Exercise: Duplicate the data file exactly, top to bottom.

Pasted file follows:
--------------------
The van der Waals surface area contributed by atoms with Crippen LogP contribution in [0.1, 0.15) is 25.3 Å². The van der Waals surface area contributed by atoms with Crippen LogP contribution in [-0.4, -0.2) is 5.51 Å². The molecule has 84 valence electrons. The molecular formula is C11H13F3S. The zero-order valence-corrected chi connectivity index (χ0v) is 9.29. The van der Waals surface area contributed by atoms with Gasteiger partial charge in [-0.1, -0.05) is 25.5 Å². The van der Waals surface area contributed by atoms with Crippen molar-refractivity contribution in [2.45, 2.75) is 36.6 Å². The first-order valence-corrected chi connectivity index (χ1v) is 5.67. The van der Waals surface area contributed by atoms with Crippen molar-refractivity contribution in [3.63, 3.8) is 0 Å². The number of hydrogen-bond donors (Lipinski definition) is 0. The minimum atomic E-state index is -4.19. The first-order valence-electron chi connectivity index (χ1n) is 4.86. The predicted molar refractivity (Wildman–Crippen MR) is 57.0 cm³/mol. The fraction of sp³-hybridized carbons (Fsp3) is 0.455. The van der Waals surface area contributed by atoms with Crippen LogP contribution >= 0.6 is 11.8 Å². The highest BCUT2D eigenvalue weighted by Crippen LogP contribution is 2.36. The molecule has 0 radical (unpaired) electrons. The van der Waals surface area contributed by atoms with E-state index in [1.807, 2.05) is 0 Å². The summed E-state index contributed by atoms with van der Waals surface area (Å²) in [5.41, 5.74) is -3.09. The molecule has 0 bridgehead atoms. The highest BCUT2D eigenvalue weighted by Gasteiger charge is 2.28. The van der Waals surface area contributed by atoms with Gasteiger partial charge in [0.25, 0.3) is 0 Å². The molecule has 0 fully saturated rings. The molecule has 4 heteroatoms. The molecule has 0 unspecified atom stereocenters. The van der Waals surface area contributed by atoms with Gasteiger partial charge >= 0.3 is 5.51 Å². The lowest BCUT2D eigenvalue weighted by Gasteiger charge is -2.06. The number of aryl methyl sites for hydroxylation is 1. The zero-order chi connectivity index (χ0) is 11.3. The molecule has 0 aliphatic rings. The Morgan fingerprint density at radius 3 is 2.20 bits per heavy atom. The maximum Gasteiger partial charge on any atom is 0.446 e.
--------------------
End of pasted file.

The van der Waals surface area contributed by atoms with Crippen LogP contribution in [0.1, 0.15) is 25.3 Å². The van der Waals surface area contributed by atoms with Crippen LogP contribution in [-0.4, -0.2) is 5.51 Å². The molecule has 84 valence electrons. The molecular formula is C11H13F3S. The zero-order valence-corrected chi connectivity index (χ0v) is 9.29. The van der Waals surface area contributed by atoms with Gasteiger partial charge in [-0.1, -0.05) is 25.5 Å². The van der Waals surface area contributed by atoms with Crippen molar-refractivity contribution in [2.45, 2.75) is 36.6 Å². The first-order valence-corrected chi connectivity index (χ1v) is 5.67. The van der Waals surface area contributed by atoms with Crippen molar-refractivity contribution in [3.63, 3.8) is 0 Å². The number of hydrogen-bond donors (Lipinski definition) is 0. The minimum atomic E-state index is -4.19. The first-order valence-electron chi connectivity index (χ1n) is 4.86. The predicted molar refractivity (Wildman–Crippen MR) is 57.0 cm³/mol. The fraction of sp³-hybridized carbons (Fsp3) is 0.455. The van der Waals surface area contributed by atoms with Crippen LogP contribution >= 0.6 is 11.8 Å². The highest BCUT2D eigenvalue weighted by Crippen LogP contribution is 2.36. The molecule has 0 radical (unpaired) electrons. The van der Waals surface area contributed by atoms with E-state index in [1.807, 2.05) is 0 Å². The summed E-state index contributed by atoms with van der Waals surface area (Å²) in [5.41, 5.74) is -3.09. The molecule has 0 bridgehead atoms. The highest BCUT2D eigenvalue weighted by Gasteiger charge is 2.28. The van der Waals surface area contributed by atoms with Gasteiger partial charge in [0.25, 0.3) is 0 Å². The molecule has 0 fully saturated rings. The molecule has 4 heteroatoms. The molecule has 0 unspecified atom stereocenters. The van der Waals surface area contributed by atoms with Gasteiger partial charge >= 0.3 is 5.51 Å². The lowest BCUT2D eigenvalue weighted by Gasteiger charge is -2.06. The number of aryl methyl sites for hydroxylation is 1. The zero-order chi connectivity index (χ0) is 11.3. The molecule has 0 aliphatic rings. The Morgan fingerprint density at radius 3 is 2.20 bits per heavy atom. The maximum Gasteiger partial charge on any atom is 0.446 e.